Alvaro Huerta
Mr. President, We Don’t Need Your Stinking Wall
Howard Lisnoff
Another Slugger from Louisville: Muhammad Ali
Nicole Patrice Hill – Kollibri terre Sonnenblume
The Scarlet “I”: Climate Change, “Invasive” Plants and Our Culture of Domination
Jonah Raskin
Disposal Man Gets His Balls Back
Thomas Knapp
Now More Than Ever, It’s Clear the FBI Must Go
January 21, 2019
W. T. Whitney
New US Economic Attack Against Cuba, Long Threatened, May Hit Soon
Jérôme Duval
Macronist Repression Against the People in Yellow Vests
Dean Baker
The Next Recession: What It Could Look Like
Eric Mann
All Hail the Revolutionary King: Martin Luther King and the Black Revolutionary Tradition
Binoy Kampmark
Spy Theories and the White House: Donald Trump as Russian Agent
Edward Curtin
We Need a Martin Luther King Day of Truth
Bill Fried
Jeff Sessions and the Federalists
Ed Corcoran
Central America Needs a Marshall Plan
Colin Todhunter
Complaint Lodged with European Ombudsman: Regulatory Authorities Colluding with Agrochemicals Industry
Manuel E. Yepe
The US War Against the Weak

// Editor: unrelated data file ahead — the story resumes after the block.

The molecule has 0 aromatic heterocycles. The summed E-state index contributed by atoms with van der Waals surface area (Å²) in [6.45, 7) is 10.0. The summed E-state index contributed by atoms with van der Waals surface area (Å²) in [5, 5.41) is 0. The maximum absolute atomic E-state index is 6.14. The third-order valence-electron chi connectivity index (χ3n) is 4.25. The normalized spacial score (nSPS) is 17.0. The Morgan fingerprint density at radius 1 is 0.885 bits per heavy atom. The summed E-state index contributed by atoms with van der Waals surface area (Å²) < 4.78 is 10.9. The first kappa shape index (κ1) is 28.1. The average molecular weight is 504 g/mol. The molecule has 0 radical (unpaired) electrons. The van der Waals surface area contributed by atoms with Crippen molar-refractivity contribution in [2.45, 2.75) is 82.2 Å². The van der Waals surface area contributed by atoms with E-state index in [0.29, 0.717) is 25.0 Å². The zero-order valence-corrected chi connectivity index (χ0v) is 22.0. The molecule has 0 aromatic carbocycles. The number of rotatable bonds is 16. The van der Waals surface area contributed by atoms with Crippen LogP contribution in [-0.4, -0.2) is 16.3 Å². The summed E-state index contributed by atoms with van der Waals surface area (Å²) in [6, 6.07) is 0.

Weekend Edition
January 18, 2019
Friday - Sunday
Melvin Goodman
Star Wars Revisited: One More Nightmare From Trump
John Davis
“Weather Terrorism:” a National Emergency
Jeffrey St. Clair
Roaming Charges: Sometimes an Establishment Hack is Just What You Need
Joshua Frank
Montana Public Schools Block Pro-LGBTQ Websites
Louisa Willcox
Sky Bears, Earth Bears: Finding and Losing True North
Robert Fisk
Bernie Sanders, Israel and the Middle East
Robert Fantina
Pompeo, the U.S. and Iran
David Rosen
The Biden Band-Aid: Will Democrats Contain the Insurgency?
Nick Pemberton
Human Trafficking Should Be Illegal
Steve Early - Suzanne Gordon
Did Donald Get The Memo? Trump’s VA Secretary Denounces ‘Veteran as Victim’ Stereotyping
Andrew Levine
The Tulsi Gabbard Factor
John W. Whitehead
The Danger Within: Border Patrol is Turning America into a Constitution-Free Zone
Dana E. Abizaid
Kafka’s Grave: a Pilgrimage in Prague
Rebecca Lee
Punishment Through Humiliation: Justice For Sexual Assault Survivors
Dahr Jamail
A Planet in Crisis: The Heat’s On Us
John Feffer
Trump Punts on Syria: The Forever War is Far From Over
Dave Lindorff
Shut Down the War Machine!
Glenn Sacks
LA Teachers’ Strike: Student Voices of the Los Angeles Education Revolt  
Mark Ashwill
The Metamorphosis of International Students Into Honorary US Nationalists: a View from Viet Nam
Ramzy Baroud
The Moral Travesty of Israel Seeking Arab, Iranian Money for its Alleged Nakba
Ron Jacobs
Allen Ginsberg Takes a Trip
Jake Johnston
Haiti by the Numbers
Binoy Kampmark
No-Confidence Survivor: Theresa May and Brexit
Victor Grossman
Red Flowers for Rosa and Karl
FacebookTwitterGoogle+RedditEmail